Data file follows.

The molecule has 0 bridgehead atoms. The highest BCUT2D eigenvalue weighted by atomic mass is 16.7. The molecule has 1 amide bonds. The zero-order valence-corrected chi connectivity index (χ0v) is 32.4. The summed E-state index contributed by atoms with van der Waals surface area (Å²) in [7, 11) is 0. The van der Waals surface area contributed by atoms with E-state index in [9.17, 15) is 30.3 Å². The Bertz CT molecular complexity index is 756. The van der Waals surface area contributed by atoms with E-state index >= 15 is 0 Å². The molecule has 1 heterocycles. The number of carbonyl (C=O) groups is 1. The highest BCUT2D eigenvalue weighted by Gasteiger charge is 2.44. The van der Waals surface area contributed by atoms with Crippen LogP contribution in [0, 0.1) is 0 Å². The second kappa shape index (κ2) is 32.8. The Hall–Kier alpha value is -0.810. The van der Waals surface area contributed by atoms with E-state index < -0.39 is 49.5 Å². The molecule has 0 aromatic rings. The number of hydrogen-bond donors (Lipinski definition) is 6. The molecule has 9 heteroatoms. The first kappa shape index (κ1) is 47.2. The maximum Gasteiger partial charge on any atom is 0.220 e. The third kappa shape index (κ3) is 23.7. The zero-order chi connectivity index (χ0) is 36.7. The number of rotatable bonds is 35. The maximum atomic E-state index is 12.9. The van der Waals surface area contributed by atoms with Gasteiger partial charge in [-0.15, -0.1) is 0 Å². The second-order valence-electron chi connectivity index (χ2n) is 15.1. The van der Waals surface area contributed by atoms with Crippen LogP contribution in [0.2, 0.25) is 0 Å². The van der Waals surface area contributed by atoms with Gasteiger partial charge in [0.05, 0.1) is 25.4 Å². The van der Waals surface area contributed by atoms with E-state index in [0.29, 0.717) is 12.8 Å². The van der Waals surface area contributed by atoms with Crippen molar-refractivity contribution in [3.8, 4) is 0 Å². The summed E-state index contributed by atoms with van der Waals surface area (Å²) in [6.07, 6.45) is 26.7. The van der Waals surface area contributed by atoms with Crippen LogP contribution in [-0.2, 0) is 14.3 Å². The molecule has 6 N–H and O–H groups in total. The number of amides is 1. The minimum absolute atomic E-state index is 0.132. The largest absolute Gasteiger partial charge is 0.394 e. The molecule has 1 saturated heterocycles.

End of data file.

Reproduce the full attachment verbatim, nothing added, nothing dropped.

The molecule has 0 bridgehead atoms. The highest BCUT2D eigenvalue weighted by atomic mass is 16.7. The molecule has 1 amide bonds. The zero-order valence-corrected chi connectivity index (χ0v) is 32.4. The summed E-state index contributed by atoms with van der Waals surface area (Å²) in [7, 11) is 0. The van der Waals surface area contributed by atoms with E-state index in [9.17, 15) is 30.3 Å². The Bertz CT molecular complexity index is 756. The van der Waals surface area contributed by atoms with E-state index >= 15 is 0 Å². The molecule has 1 heterocycles. The number of carbonyl (C=O) groups is 1. The highest BCUT2D eigenvalue weighted by Gasteiger charge is 2.44. The van der Waals surface area contributed by atoms with Crippen LogP contribution in [0, 0.1) is 0 Å². The second kappa shape index (κ2) is 32.8. The Hall–Kier alpha value is -0.810. The van der Waals surface area contributed by atoms with E-state index < -0.39 is 49.5 Å². The molecule has 0 aromatic rings. The number of hydrogen-bond donors (Lipinski definition) is 6. The molecule has 9 heteroatoms. The first kappa shape index (κ1) is 47.2. The maximum Gasteiger partial charge on any atom is 0.220 e. The third kappa shape index (κ3) is 23.7. The zero-order chi connectivity index (χ0) is 36.7. The number of rotatable bonds is 35. The maximum atomic E-state index is 12.9. The van der Waals surface area contributed by atoms with Gasteiger partial charge in [-0.15, -0.1) is 0 Å². The second-order valence-electron chi connectivity index (χ2n) is 15.1. The van der Waals surface area contributed by atoms with Crippen LogP contribution in [0.2, 0.25) is 0 Å². The van der Waals surface area contributed by atoms with Gasteiger partial charge in [0.05, 0.1) is 25.4 Å². The van der Waals surface area contributed by atoms with E-state index in [0.29, 0.717) is 12.8 Å². The van der Waals surface area contributed by atoms with Crippen molar-refractivity contribution in [3.8, 4) is 0 Å². The summed E-state index contributed by atoms with van der Waals surface area (Å²) in [6.07, 6.45) is 26.7. The van der Waals surface area contributed by atoms with Crippen LogP contribution in [-0.2, 0) is 14.3 Å². The molecule has 6 N–H and O–H groups in total. The number of amides is 1. The minimum absolute atomic E-state index is 0.132. The largest absolute Gasteiger partial charge is 0.394 e. The molecule has 1 saturated heterocycles.